We turn to Russia in our data localization series. Russia’s 2015 personal data protection law requires “data operators” to collect and keep information about Russian residents within Russia. It forces them to keep personal data about its citizens on a Russian located server, which must at all times keep at least as much data as is kept on a company’s servers outside Russia. This law resulted in LinkedIn’s being blocked from the Russian internet in 2016 for failing to do this.
In 2019 Russia expanded the authority of its regulator, Roskomnadzor, to levy fines instead of being limited to blocking for violations. While the fines are modest in amount, this lets regulators allow popular sites into Russia while insisting on data localization Russian style. In July 2021, Russia began requiring giant social media companies to establish a Russian presence to connect with Russian citizens.
It’s believed that more than 600 foreign companies have registered with Russian authorities to participate in the Russian market and comply with Russian data laws. These include giants such as Microsoft, Apple, and Samsung. If they fail to comply with Russian law regarding the data of Russian citizens, they can face advertising bans or blocking of access.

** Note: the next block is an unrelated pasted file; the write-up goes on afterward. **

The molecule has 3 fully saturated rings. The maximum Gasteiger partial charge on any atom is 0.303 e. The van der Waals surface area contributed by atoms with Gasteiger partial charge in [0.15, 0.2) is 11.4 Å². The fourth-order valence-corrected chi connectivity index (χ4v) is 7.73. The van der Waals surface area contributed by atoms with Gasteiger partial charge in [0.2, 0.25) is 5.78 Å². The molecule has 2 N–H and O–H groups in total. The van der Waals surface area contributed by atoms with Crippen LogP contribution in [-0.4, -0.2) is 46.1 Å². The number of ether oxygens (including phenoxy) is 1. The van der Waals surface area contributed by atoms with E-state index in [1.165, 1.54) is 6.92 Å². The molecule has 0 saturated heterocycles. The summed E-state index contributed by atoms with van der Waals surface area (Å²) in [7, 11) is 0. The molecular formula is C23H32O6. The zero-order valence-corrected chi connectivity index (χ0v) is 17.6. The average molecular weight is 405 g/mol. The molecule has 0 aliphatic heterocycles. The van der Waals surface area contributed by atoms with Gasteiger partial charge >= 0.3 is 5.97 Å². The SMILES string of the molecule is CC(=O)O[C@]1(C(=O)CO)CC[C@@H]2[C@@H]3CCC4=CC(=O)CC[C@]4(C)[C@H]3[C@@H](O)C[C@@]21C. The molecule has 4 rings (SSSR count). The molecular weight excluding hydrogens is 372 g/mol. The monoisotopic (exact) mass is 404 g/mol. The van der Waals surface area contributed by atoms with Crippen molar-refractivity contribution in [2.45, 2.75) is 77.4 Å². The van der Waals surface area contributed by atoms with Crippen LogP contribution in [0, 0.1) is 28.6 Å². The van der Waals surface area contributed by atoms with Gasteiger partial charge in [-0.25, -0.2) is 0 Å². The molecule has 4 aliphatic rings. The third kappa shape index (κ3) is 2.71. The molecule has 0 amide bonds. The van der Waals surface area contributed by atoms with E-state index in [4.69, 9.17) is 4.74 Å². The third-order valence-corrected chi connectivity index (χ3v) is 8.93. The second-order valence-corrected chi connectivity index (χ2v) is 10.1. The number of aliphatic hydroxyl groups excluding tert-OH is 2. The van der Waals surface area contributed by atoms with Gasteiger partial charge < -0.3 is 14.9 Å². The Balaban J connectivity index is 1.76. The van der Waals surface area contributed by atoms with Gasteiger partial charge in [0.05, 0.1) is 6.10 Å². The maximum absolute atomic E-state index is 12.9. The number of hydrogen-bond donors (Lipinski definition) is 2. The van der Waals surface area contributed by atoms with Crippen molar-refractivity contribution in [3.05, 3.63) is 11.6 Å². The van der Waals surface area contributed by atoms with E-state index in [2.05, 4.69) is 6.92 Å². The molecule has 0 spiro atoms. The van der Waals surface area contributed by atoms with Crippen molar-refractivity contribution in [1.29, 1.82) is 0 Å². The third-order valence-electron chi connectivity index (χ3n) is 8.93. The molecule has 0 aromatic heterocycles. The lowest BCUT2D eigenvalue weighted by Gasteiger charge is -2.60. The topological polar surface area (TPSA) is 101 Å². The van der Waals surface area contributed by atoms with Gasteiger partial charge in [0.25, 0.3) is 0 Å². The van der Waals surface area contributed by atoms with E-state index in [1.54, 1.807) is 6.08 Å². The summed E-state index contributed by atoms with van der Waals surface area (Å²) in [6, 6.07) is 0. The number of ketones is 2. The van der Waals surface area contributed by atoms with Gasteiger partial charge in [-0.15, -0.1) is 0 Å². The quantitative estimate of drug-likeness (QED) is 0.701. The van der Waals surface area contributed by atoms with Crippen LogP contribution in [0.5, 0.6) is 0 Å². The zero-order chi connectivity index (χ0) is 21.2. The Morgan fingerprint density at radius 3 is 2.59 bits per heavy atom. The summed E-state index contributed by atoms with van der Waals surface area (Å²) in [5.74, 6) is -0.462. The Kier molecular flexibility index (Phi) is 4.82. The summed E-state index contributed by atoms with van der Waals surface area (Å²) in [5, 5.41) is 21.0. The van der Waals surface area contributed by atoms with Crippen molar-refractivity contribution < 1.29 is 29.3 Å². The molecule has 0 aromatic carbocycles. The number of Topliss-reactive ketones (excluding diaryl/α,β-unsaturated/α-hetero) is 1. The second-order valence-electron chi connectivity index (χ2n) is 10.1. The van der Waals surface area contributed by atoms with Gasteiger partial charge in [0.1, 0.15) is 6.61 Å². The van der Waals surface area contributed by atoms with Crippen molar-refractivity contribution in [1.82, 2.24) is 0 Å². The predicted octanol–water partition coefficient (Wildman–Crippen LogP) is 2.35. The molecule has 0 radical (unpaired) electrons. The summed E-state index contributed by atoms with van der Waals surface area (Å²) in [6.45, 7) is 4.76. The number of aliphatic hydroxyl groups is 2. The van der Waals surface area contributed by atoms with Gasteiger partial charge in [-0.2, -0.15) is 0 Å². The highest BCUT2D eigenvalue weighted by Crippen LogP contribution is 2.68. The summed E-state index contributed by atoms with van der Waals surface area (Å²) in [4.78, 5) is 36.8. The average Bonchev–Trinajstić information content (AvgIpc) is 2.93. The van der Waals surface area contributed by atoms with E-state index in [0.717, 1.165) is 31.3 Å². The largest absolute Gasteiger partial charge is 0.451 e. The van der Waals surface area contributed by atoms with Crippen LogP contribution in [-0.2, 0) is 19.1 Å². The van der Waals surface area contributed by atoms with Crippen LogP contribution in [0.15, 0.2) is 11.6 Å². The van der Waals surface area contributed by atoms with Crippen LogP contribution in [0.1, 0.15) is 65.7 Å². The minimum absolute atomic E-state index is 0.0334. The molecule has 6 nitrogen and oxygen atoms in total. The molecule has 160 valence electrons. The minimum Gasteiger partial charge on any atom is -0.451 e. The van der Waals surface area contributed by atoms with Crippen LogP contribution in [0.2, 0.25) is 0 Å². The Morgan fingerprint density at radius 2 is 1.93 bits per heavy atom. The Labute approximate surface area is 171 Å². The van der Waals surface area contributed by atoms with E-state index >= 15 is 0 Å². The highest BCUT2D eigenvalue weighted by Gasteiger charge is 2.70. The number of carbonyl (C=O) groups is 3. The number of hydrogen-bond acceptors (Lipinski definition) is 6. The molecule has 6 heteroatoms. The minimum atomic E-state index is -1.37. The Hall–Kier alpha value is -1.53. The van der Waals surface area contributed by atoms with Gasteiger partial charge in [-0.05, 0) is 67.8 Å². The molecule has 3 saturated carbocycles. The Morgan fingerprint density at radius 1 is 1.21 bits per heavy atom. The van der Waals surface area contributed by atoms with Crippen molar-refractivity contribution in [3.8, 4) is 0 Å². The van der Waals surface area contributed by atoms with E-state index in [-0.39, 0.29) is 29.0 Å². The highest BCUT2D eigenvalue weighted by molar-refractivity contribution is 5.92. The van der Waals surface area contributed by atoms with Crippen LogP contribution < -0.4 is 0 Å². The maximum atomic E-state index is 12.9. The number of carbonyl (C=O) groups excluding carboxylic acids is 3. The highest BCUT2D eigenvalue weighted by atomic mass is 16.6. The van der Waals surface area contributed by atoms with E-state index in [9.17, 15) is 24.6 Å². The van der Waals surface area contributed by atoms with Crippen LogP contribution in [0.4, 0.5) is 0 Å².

Russia’s approach lies between the stricter regimen of China and the globally open approach of the United States. Russia’s Government would argue that its laws are there to protect Russian citizens from data abuse by foreign companies. But tech protectionism and Russian sovereignty over its citizens’ internet use are also at work. Podcast Episode 75 asks what Russia’s data localization means for the original internet dream of communications and commerce across borders. Tune in for the conversation.
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